Renal and Biliary Elimination
Renal elimination may also differ. Creatinine is essentially cleared by glomerular filtration in both species and therefore an indicator of glomerular filtration rate. Its plasma clearance in cats (about 2.3 mL/min/kg (Le Garreres et al, 2007)) however is smaller than that in small-breed dogs (3.5-4 mL/min/kg). As both species are carnivorous, the urine pH is very similar and acid. Consequently, interspecies difference in tubular reabsorption according to the pKa of the drug is probably of limited importance. Bromide is also essentially cleared by the kidney but its elimination half-life in cats is approximately one third (1.6 weeks) of that reported in dogs (5.3 weeks) (Boothe et al, 2002). In contrast, prevalence of adverse effects (especially bronchial asthma) seems to be higher in cats and bromide appears not to be a safe drug to use in cats.
Biliary excretion is not well documented in cats. Sulfobromophthalein and indocyanine green clearances are higher in cats than in dogs (Center et al, 1983).
Pharmacodynamics may differ independently of pharmacokinetic differences. The example of morphine is well known in small animal pharmacology. It causes CNS stimulation and pupillary dilation in cats, contrary to what is observed in dogs. Because of mydriasis, the cat should be approached very slowly and kept away from bright light. Excitation at the dose currently recommended (0.1-0.2 mg/kg) is extremely rare. Furosemide efficacy is different between cats and dogs. A dose of 0.625 mg/kg is effective in the dog but not the cat. Urine potassium excretion was relatively dose-independent in the cat, whereas it increases in dogs with increasing doses (Klatt et al, 1975). Specific dosage regimen should be defined for the feline and canine patients in conditions such as congestive heart failure. Differences in response to isoflurane for dogs and cats were also described (Steffey and Howland, 1977).
Dosage regimen in small dogs should not be extrapolated to cats. Specific information in pharmacokinetics but also pharmacodynamics is still needed for many drugs used in feline medicine.
1. Albarellos GA, Kreom VE, Landoni MF. Pharmacokinetics of ciprofloxacin after single intravenous and repeat oral administration to cats. J Vet Pharmacol Ther 2004;27:155-162.
2. Armitage EA, Wetmore LA, Chan DL. Evaluation of compliance among nursing staff in administration of prescribed analgesic drugs to critically ill dogs and cats. J Am Vet Med Assoc 2005;227:425-429.
3. Boothe DM. Drug therapy in cats: mechanisms and avoidance of adverse drug reactions. J Am Vet Med Assoc 1990;196:1297-1305.
4. Boothe DM, George KL, Couch P. Disposition and clinical use of bromide in cats. J Am Vet Med Assoc 2002;221:1131-1135.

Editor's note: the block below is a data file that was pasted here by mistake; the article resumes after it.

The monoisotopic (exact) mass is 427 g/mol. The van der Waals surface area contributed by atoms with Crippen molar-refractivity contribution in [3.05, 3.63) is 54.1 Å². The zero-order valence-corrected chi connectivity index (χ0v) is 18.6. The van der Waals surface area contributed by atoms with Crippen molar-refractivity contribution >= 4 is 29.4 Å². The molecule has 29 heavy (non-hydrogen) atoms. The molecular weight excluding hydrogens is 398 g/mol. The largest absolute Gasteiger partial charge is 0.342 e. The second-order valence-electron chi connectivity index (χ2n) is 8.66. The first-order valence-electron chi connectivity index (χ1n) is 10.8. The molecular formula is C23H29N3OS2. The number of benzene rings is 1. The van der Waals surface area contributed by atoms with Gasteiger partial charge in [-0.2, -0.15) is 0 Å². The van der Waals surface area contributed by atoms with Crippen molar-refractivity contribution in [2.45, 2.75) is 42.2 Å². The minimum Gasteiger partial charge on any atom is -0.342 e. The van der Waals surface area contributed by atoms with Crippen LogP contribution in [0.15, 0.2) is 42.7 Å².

5. Center SA, Bunch SE, Baldwin BH, et al. Comparison of sulfobromophthalein and indocyanine green clearances in the cat. Am J Vet Res 1983;44:727-730.
6. Court M, Greenblatt D. Molecular genetic basis for deficient acetaminophen glucuronidation by cats: UGT1A6 is a pseudogene, and evidence for reduced diversity of expressed hepatic UGT1A isoforms. Pharmacogenetics 2000;10:355-369.
7. Culebras JM, Fitzpatrick GF, Brennan MF, et al. Total body water and the exchangeable hydrogen II. A review of comparative data from animals based on isotope dilution and desiccation with a report of new data from the rat. Am J Physiol 1977;232:R60-R65.
8. Johnston KL, Ballevre OP, Batt RM. Use of an orally administered combined sugar solution to evaluate intestinal absorption and permeability in cats. Am J Vet Res 2001;62:111-118.
9. Chandler M, Guilford G, Lawoko C. Radioopaque markers to evaluate gastric emptying and small intestine transit time in healthy cats. J Vet Intern Med 1997;11:361-364.
10. Hendrick MJ. Historical review and current knowledge of risk factors involved in feline vaccine-associated sarcomas. J Am Vet Med Assoc 1998;213:1422-1423.
11. Klatt P, Muschaweck R, Bossaller W, et al. Method of collecting urine and comparative investigation of quantities excreted by cats and dogs after administration of furosemide. Am J Vet Res 1975;36:919-923.
12. Le Garreres A, Laroute V, De La Farge F, et al. Disposition of plasma creatinine in non-azotaemic and moderately azotaemic dogs. J Fel Med Surg 2007, in press.
13. Monteiro-Riviere NA, Bristol DG, Manning TO, et al. Interspecies and interregional analysis of the comparative thickness and laser Doppler blood flow measurements of five cutaneous sites in nine species. J Invest Dermatol 1990;58:582-586.
14. Riond JL, Vaden SL, Riviere JE. Comparative pharmacokinetics of doxycycline in cats and dogs. J Vet Pharmacol Ther 1990;13:415-424.
15. Riviere J, Papich M. Potential and problems of developing transdermal patches for veterinary applications. Adv Drug Delivery Rec 2001;50:175-203.
16. Robertson SA, Taylor PM, Sear JW. Systemic uptake of buprenorphine by cats after oral mucosal administration. Vet Rec 2003; 31:675-678.
17. Sarasola P, Jernigan AD, Walker DK, et al. Pharmacokinetics of selamectin following intravenous, oral and topical administration in cats and dogs. J Vet Pharmacol Ther 2002;25:265-272.
18. Steffey EP, Howland D. Isoflurane potency in the dog and cat. Am J Vet Res 1977;38:1833-1836.
19. Sutton SC. Companion animal physiology and dosage form performance. Adv Drug Deliv Rev 2004;56:1383-1398.
20. Taylor P, Delatour P, Landoni F, et al. Pharmacodynamics and enantioselective pharmacokinetics of carprofen in cats. Res Vet Sci 1996;60:144-151.
21. Thombre AG. Oral delivery of medications to companion animals: palatability considerations. Adv Drug Deliv Rev 2004;56:1399-1413.